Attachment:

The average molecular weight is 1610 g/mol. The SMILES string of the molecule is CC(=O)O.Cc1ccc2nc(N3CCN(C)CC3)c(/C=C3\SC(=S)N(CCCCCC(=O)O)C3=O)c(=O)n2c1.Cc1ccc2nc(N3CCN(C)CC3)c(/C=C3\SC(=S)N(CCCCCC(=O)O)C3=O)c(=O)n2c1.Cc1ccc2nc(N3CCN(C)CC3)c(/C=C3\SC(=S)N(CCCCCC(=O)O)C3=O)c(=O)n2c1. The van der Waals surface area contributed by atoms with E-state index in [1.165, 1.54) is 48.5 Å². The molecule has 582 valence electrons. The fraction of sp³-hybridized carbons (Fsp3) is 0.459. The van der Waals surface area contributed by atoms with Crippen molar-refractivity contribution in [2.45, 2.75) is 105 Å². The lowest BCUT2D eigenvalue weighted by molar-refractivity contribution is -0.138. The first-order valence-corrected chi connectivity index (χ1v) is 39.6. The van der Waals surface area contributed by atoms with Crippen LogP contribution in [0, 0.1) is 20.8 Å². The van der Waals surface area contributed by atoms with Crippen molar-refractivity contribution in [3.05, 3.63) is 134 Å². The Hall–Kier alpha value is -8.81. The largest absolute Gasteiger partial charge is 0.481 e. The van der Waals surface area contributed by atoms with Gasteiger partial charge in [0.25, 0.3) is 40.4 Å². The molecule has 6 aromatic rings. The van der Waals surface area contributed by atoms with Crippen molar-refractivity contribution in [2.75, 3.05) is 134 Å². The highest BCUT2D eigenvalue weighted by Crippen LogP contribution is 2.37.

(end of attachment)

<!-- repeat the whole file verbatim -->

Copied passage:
The average molecular weight is 1610 g/mol. The SMILES string of the molecule is CC(=O)O.Cc1ccc2nc(N3CCN(C)CC3)c(/C=C3\SC(=S)N(CCCCCC(=O)O)C3=O)c(=O)n2c1.Cc1ccc2nc(N3CCN(C)CC3)c(/C=C3\SC(=S)N(CCCCCC(=O)O)C3=O)c(=O)n2c1.Cc1ccc2nc(N3CCN(C)CC3)c(/C=C3\SC(=S)N(CCCCCC(=O)O)C3=O)c(=O)n2c1. The van der Waals surface area contributed by atoms with E-state index in [1.165, 1.54) is 48.5 Å². The molecule has 582 valence electrons. The fraction of sp³-hybridized carbons (Fsp3) is 0.459. The van der Waals surface area contributed by atoms with Crippen molar-refractivity contribution in [2.45, 2.75) is 105 Å². The lowest BCUT2D eigenvalue weighted by molar-refractivity contribution is -0.138. The first-order valence-corrected chi connectivity index (χ1v) is 39.6. The van der Waals surface area contributed by atoms with Crippen LogP contribution in [0, 0.1) is 20.8 Å². The van der Waals surface area contributed by atoms with Crippen molar-refractivity contribution in [3.05, 3.63) is 134 Å². The Hall–Kier alpha value is -8.81. The largest absolute Gasteiger partial charge is 0.481 e. The van der Waals surface area contributed by atoms with Gasteiger partial charge in [0.25, 0.3) is 40.4 Å². The molecule has 6 aromatic rings. The van der Waals surface area contributed by atoms with Crippen molar-refractivity contribution in [2.75, 3.05) is 134 Å². The highest BCUT2D eigenvalue weighted by Crippen LogP contribution is 2.37.